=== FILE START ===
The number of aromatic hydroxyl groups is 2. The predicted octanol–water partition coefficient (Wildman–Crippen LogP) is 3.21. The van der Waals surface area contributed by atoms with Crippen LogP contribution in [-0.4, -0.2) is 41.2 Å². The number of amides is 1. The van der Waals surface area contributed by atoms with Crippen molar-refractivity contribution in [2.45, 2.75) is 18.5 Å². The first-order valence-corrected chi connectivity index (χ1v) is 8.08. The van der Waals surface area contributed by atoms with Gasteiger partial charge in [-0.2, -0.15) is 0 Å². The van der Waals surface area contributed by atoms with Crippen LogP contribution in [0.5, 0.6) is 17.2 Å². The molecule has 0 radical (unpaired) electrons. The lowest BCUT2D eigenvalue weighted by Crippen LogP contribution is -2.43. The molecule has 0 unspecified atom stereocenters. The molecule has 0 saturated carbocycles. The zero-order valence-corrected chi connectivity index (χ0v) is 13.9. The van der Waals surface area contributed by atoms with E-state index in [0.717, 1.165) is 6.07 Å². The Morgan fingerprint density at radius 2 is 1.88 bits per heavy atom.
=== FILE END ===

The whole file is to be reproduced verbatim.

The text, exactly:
The number of aromatic hydroxyl groups is 2. The predicted octanol–water partition coefficient (Wildman–Crippen LogP) is 3.21. The van der Waals surface area contributed by atoms with Crippen LogP contribution in [-0.4, -0.2) is 41.2 Å². The number of amides is 1. The van der Waals surface area contributed by atoms with Crippen molar-refractivity contribution in [2.45, 2.75) is 18.5 Å². The first-order valence-corrected chi connectivity index (χ1v) is 8.08. The van der Waals surface area contributed by atoms with Gasteiger partial charge in [-0.2, -0.15) is 0 Å². The van der Waals surface area contributed by atoms with Crippen LogP contribution in [0.5, 0.6) is 17.2 Å². The molecule has 0 radical (unpaired) electrons. The lowest BCUT2D eigenvalue weighted by Crippen LogP contribution is -2.43. The molecule has 0 unspecified atom stereocenters. The molecule has 0 saturated carbocycles. The zero-order valence-corrected chi connectivity index (χ0v) is 13.9. The van der Waals surface area contributed by atoms with E-state index in [0.717, 1.165) is 6.07 Å². The Morgan fingerprint density at radius 2 is 1.88 bits per heavy atom.